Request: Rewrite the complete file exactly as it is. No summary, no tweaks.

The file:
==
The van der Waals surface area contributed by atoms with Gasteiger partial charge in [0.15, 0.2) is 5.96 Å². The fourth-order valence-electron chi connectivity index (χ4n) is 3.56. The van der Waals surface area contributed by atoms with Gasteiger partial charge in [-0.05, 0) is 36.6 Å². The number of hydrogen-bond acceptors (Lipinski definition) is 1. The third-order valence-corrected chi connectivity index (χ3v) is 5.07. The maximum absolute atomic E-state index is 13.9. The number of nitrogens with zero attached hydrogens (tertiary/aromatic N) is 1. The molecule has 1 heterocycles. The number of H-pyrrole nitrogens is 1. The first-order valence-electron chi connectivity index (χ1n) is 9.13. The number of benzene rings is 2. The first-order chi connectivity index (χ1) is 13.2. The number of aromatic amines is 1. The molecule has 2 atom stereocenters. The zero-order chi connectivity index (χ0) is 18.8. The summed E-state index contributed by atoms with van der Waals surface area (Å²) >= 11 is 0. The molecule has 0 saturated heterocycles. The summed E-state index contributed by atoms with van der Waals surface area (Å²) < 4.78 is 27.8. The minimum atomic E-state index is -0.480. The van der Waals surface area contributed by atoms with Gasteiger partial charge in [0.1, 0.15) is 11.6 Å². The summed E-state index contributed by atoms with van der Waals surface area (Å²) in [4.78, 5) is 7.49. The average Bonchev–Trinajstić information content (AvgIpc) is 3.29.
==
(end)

The van der Waals surface area contributed by atoms with Gasteiger partial charge in [0.15, 0.2) is 5.96 Å². The fourth-order valence-electron chi connectivity index (χ4n) is 3.56. The van der Waals surface area contributed by atoms with Gasteiger partial charge in [-0.05, 0) is 36.6 Å². The number of hydrogen-bond acceptors (Lipinski definition) is 1. The third-order valence-corrected chi connectivity index (χ3v) is 5.07. The maximum absolute atomic E-state index is 13.9. The number of nitrogens with zero attached hydrogens (tertiary/aromatic N) is 1. The molecule has 1 heterocycles. The number of H-pyrrole nitrogens is 1. The first-order valence-electron chi connectivity index (χ1n) is 9.13. The number of benzene rings is 2. The first-order chi connectivity index (χ1) is 13.2. The number of aromatic amines is 1. The molecule has 2 atom stereocenters. The zero-order chi connectivity index (χ0) is 18.8. The summed E-state index contributed by atoms with van der Waals surface area (Å²) >= 11 is 0. The molecule has 0 saturated heterocycles. The summed E-state index contributed by atoms with van der Waals surface area (Å²) < 4.78 is 27.8. The minimum atomic E-state index is -0.480. The van der Waals surface area contributed by atoms with Gasteiger partial charge in [0.1, 0.15) is 11.6 Å². The summed E-state index contributed by atoms with van der Waals surface area (Å²) in [4.78, 5) is 7.49. The average Bonchev–Trinajstić information content (AvgIpc) is 3.29.